This anointing was not “a little dab will do you” as clarified by the NIV Study Bible: “The oil of Aaron’s anointing (Exodus 29:7; Lev 21:10) saturated all the hair of his beard and ran down on his priestly robe, signifying his total consecration to holy service. Similarly, communal harmony sanctifies God’s people” (Tecarta Bible App). God’s people are to be set apart from others through their unity and love. Additionally, the NKJ Study Bible notes: “This psalm pictures the oil in such large quantity that it flows from the head to the beard to the garment of Aaron, who represented the priests of God. When God’s people live together in unity, they experience God’s blessing” (Ibid.). This second verse teaches us that unity is expected by God and that it sanctifies and empowers His people for service.
Like Dew on a Mountain
The third verse, concluding Psalm 133, mentions a second simile: dew on Hermon. The NIV Cultural Backgrounds Study Bible pinpoints this mountain: “One of the highest peaks in Israel’s northern mountain region, it was well watered by rain, snow and dew, making it cool and lush (Jeremiah 18:14). Vegetation in the dryer regions of southern Israel, where Jerusalem and Mount Zion were located, depended on dew and what little rain it received. Thus, for the temple mount (Mount Zion) to experience the dew of Mount Hermon pictures conditions of refreshment” (Tecarta Bible App). Mount Hermon’s dew was vital for productivity. The ESV Study Bible further explains:”…the dew is crucial for the vegetation during the dry season (Genesis 27:28; Deuteronomy. 33:28; 2 Samuel 1:21; 1 Kings 17:1; Proverbs 3:20; 19:12; Hosea 14:5; Haggai 1:10; Zechariah 8:12), and the image conveys the thought of a fruitful land. This too was part of the covenantal ideal (cf. Deuteronomy 28:1–14)” (Ibid.). Unity is the model that adds refreshment and fruitfulness to brotherly harmony and love.
Concerning the second and third verses, the NIV Study Bible notes: “The two similes (vv. 2–3) are well chosen: God’s blessings flowed to Israel through the priestly ministrations at the sanctuary (Exodus 29:44–46; Leviticus 9:22–24; Numbers 6:24–26)—epitomizing God’s redemptive mercies—and through heaven’s dew that sustained life in the fields—epitomizing God’s providential mercies in the creation order” (Tecarta Bible App). God’s redemptive and providential mercies should be the causes of brethren uniting together in combined worship.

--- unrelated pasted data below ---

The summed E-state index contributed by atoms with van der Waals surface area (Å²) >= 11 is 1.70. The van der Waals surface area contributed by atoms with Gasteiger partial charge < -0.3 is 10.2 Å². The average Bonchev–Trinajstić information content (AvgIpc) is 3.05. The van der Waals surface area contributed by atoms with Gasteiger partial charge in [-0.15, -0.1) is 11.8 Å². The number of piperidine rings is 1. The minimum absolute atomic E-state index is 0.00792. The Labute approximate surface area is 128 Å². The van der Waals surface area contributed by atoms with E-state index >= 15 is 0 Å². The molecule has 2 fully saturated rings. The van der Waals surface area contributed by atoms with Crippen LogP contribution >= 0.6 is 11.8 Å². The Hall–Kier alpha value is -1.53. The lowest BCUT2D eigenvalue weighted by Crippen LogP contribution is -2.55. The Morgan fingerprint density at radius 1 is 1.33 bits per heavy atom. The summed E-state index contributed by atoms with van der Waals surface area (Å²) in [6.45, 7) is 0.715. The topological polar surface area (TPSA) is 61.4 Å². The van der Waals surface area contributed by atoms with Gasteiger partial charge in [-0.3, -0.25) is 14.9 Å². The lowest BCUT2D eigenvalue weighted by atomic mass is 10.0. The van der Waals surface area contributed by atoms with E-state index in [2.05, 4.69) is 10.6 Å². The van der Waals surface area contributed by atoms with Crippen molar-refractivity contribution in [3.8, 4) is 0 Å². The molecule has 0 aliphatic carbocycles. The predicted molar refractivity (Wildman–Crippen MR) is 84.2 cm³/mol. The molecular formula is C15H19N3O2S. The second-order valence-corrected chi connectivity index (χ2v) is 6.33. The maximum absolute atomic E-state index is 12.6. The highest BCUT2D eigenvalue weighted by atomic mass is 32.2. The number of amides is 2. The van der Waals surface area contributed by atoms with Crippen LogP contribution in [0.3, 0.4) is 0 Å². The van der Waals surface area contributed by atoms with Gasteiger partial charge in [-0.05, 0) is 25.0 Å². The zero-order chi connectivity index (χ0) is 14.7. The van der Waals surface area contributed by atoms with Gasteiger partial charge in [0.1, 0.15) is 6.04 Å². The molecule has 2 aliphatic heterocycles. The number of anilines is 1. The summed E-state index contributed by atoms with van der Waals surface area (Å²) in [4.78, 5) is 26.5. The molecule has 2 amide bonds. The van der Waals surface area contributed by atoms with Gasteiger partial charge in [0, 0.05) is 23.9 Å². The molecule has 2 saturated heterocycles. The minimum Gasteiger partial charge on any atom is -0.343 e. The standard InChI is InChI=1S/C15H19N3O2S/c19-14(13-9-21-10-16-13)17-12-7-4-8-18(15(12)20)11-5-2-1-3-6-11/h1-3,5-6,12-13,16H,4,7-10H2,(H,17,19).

A Portrait of the Kingdom
One wonders if the ancient Israelites ever fully achieved such incomparable unity. The NKJ Study Bible answers: “The intent of God is for the good of His people in this life and in the life to come. The people of Israel rarely achieved the level of unity—or the level of blessing—that the poem describes. Ultimately, this is a portrait of the kingdom of God. One day there will be the spiritual unity of God’s people that this poem describes” (Tecarta Bible App). Though we may never fully achieve the unity so described by these verses, God’s people need to strive for such a goal more and more unto the perfect day.
To bring together the meaning of these three verses, the ESV Study Bible notes: “Since this is a Song of Ascents, the ‘brothers dwelling in unity’ would be the fellow Israelite pilgrims gathered in Jerusalem, abiding in peace with one another. The ideal Israel is a community of true brotherhood, where the members practice mutual concern for one another; if this were achieved, it would indeed be good and pleasant. This should be the goal of church life (John 17:20–23)” (Tecarta Bible App).
As we gather together during God’s festivals, unity is an essential ingredient as explained by the NIV Zondervan Study Bible: “Their pilgrimage is not simply an individualistic act of piety but expresses solidarity with the larger body of God’s people” (Tecarta Bible App). Unity among brethren is an anointing that consecrates our relationships, provides refreshment, and promotes growth. Our festival observance must not be solely for one’s private devotion and service of God. In the family of God, no one is an island. Adapting our behavior required during a pandemic, we are to safely join ourselves to other members of God’s earthly family to enjoy a brief foretaste of the coming good and pleasant kingdom of God.
Kenneth Frank was born and raised in New Jersey, USA and attended Ambassador College, graduating in 1973. He served in the Canadian ministry from 1973-1999, after which he returned to the USA to pastor churches in Maryland, Virginia, and North Carolina for 15 years. Having earned a BA degree from Ambassador College he later earned a MA degree from Grand Canyon University before being assigned to the Charlotte office to teach at Living University, now Living Education. Currently, he teaches the Survey of the Bible course to the on-campus students and writes the Digging Deeper column for our online Bible study program. He is married, has four children, and seven grandchildren.